Rortybomb has long argued there is no significant effect. I’ve never had a horse in this race, in any case here are new results from Plamen Nenov, on the job market from MIT:
The present paper studies the impact of a housing bust on regional labor reallocation and the labor market. I document a novel empirical fact, which suggests that, by increasing the fraction of households with negative housing equity, a housing bust hinders interregional mobility. I then study a multi-region economy with local labor and housing markets and worker reallocation. The model can account for the positive co-movement of relative house prices and unemployment with gross out-migration and negative co-movement with in-migration observed in the cross section of states. A housing bust creates debt overhang for some workers, which distorts their migration decisions and increases aggregate unemployment in the economy. This adverse effect is amplified when regional slumps are particularly deep as in the recent U.S. recession. In a calibrated version of the model, I find that the regional reallocation effect of the housing bust can account for between 0.2 and 0.5 percentage points of aggregate unemployment and 0.4 and 1.2 percentage points of unemployment in metropolitan areas experiencing deep local recessions in 2010. Finally, I study the labor market effects of two policies proposed for addressing the U.S. mortgage crisis.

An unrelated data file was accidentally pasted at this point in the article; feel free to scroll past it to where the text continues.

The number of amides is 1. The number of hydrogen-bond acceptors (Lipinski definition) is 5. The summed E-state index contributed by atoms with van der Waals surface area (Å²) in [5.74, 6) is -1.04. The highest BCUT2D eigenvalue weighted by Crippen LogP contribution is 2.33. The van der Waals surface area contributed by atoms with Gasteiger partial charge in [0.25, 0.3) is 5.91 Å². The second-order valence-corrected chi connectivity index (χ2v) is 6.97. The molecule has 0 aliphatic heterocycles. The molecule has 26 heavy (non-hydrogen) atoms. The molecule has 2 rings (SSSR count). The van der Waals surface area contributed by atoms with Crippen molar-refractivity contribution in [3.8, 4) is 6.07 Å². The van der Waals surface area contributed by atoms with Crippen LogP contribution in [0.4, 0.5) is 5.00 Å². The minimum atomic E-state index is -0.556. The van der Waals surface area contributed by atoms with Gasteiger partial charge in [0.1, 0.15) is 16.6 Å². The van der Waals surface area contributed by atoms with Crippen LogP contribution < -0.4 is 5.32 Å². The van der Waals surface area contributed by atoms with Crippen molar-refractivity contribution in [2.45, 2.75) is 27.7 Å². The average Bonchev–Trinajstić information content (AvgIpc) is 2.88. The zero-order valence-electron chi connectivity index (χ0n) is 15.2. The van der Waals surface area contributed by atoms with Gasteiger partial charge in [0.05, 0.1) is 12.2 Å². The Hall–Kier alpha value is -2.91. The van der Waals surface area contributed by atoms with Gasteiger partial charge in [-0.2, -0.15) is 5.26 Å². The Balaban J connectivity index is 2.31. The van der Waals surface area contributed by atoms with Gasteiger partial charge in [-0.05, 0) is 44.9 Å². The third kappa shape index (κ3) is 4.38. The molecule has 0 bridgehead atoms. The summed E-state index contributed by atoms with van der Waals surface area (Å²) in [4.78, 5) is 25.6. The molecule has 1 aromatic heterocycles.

I’m still not taking sides here, just fyi.